BY HELEN AKITA
Zenzaburo Maekawa was born on August 17, 1877 in Takashima, Japan, a suburb of Hikone. He immigrated to Canada in 1894, as passports were easier to get than to America.
Maekawa worked for a lumber mill in Clifford, Canada. He was housed in a Catholic church living quarters and had the job of starting the fire for heat and cooking every morning. The nuns taught the group of immigrants how to read and count. He worked in the lumber mill until he returned to Japan in January 1905 to marry Kimi Sonoda through an arranged marriage. She was the oldest daughter and had four brothers and a sister.
Maekawa, who had an American passport, left Japan for Seattle in March or April of 1905. A daughter, Nobu, was born January 30, 1906. His wife and daughter came to Clipper (a town near Sedro Wooley) in 1906. Their first son, Yoshizo, was born December 1907. In the early spring of 1908, they moved to Bellingham. There were five or six young Japanese students that worked as janitors and did odd jobs while they went to high school to learn English. They talked to Zenzaburo and Kimi into moving to Bellingham to cook for them. Daughter, Fumi was born in 1909.
For some reason, Zenzaburo didn’t like the city life and moved his family to Mt. Vernon, Washington. He somehow learned how to plow and drive horses. They stayed in Mt. Vernon for about two years. Son, Kay, was born on August 1911. The next move was to Riverside, Washington, just north of the old Skagit River bridge. In Burlington, he leased farmland, ran a dairy farm and raised potatoes. Ken was born on June 1913.
They moved the cows and bull to Scots farm, north of Burlington, about one and a half miles from town. The farm was being taken care of by uncle Mano-san, who couldn’t make it alone. After Zenzaburo took over, Mano-san left for a sawmill job. In 1913, Zenzaburo cleared about 30 acres of old stumps on the old Scots farm and made it suitable for farming. In 1915, George was born, but died less than two weeks later. After that, there was a succession of babies born: Loyal in 1917, Helen in 1919, Emma in 1921, and Jean in 1922.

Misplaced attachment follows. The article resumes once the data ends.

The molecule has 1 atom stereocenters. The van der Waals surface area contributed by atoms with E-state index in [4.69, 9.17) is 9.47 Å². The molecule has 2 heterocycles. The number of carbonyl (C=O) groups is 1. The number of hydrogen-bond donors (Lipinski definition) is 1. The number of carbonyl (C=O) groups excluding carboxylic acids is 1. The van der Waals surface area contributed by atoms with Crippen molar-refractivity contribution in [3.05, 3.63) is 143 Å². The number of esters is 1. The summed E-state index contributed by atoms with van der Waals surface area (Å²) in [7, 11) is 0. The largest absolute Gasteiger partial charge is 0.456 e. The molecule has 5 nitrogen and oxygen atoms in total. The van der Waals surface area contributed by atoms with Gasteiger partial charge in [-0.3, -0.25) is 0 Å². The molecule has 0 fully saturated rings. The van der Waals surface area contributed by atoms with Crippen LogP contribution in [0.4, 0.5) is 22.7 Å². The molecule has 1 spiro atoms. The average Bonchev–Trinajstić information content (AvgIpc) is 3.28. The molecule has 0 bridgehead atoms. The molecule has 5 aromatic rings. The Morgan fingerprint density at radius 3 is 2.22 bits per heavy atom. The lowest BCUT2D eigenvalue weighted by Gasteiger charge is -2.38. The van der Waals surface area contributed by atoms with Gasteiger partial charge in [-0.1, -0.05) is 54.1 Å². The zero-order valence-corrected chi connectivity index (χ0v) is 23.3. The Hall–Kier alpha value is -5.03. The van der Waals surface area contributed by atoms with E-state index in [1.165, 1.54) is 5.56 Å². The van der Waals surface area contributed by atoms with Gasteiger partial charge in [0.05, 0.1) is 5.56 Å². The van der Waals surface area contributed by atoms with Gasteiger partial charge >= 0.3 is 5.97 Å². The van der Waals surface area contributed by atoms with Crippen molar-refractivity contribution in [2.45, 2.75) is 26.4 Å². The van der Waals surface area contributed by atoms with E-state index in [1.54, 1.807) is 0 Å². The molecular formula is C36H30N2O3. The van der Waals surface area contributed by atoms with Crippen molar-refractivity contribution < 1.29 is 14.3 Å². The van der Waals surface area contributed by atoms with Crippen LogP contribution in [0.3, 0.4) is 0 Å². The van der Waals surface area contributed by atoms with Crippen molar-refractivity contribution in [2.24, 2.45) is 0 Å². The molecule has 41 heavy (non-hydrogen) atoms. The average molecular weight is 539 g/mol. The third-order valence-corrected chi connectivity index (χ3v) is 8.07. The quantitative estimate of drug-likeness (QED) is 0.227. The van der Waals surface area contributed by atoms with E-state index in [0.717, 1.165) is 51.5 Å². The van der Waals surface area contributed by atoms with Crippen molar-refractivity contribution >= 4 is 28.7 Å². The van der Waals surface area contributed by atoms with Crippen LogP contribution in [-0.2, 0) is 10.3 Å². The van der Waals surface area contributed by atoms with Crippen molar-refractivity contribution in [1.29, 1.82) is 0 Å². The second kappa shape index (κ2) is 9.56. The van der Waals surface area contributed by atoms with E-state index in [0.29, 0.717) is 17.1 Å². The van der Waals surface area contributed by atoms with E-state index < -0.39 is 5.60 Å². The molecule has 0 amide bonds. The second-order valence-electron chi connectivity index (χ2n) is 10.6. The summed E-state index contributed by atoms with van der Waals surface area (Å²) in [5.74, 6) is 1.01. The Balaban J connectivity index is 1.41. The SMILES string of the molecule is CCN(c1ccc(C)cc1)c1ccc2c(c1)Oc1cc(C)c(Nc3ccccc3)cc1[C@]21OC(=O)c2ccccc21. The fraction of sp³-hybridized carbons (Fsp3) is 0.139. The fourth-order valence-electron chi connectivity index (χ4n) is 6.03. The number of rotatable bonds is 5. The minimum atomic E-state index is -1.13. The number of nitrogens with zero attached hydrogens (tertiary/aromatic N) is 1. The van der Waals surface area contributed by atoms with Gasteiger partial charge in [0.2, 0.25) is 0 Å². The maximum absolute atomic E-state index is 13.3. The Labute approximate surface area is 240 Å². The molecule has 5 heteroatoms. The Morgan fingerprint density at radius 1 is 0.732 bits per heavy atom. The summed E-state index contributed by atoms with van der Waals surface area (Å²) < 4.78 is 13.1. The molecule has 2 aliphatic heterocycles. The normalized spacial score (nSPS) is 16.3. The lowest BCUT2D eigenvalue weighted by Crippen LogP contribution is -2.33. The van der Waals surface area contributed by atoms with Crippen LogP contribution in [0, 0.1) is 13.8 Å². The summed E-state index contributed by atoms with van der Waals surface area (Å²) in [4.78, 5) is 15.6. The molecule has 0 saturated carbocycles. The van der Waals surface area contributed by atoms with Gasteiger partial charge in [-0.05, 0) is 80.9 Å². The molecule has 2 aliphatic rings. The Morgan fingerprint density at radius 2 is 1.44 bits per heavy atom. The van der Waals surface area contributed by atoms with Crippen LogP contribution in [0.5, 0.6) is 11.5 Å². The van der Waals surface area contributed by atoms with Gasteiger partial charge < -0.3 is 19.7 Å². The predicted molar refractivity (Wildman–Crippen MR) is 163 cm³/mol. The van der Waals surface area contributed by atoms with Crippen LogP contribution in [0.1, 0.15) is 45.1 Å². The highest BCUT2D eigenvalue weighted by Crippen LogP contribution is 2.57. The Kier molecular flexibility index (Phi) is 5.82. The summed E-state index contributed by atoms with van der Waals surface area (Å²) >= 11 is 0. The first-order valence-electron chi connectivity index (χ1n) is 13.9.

When they were no longer able to lease land due to the Alien Land Law they moved to Bellingham to operate a chili parlor. Kimi and the older children, who were not in high school, ran the restaurant. Oscar was born in 1925 while they were living in Bellingham.
Zenzaburo got a job with the Rock Point Oyster Company in Samish, Washington. In 1925, the family moved to Samish and all of the older children worked at the Rock Point Oyster Company. By this time, there were 10 children. The family then moved to Blanchard, Washington and continued to work at the Oyster Company. Zenzaburo retired from the Oyster Company at the age of 55, and built a restaurant above the oyster farm on Chukanut Drive. The restaurant, called the Oyster Bar, is still operating today.
Right after Pearl Harbor, Zenzaburo was picked up by the FBI and incarcerated in the immigration building until they moved him to Missoula, Montana. He was released and, by chance, was able to join his family in Everett, Washington as they were already on the train that was taking them to the Tule Lake, California concentration camp.
The Maekawa family moved from Tule Lake in 1943 to Emmett, Idaho where they thought they had work, but a freeze ruined the cherry crop orchard, and then they found farm work in Nampa, Idaho. When the West opened, the family returned and re-established their greenhouse business. Zenzaburo helped until Kay and Ken started their own greenhouse business in Renton and he went to live and work with them.
Zenzaburo died at his home in 1971 at the age of 94.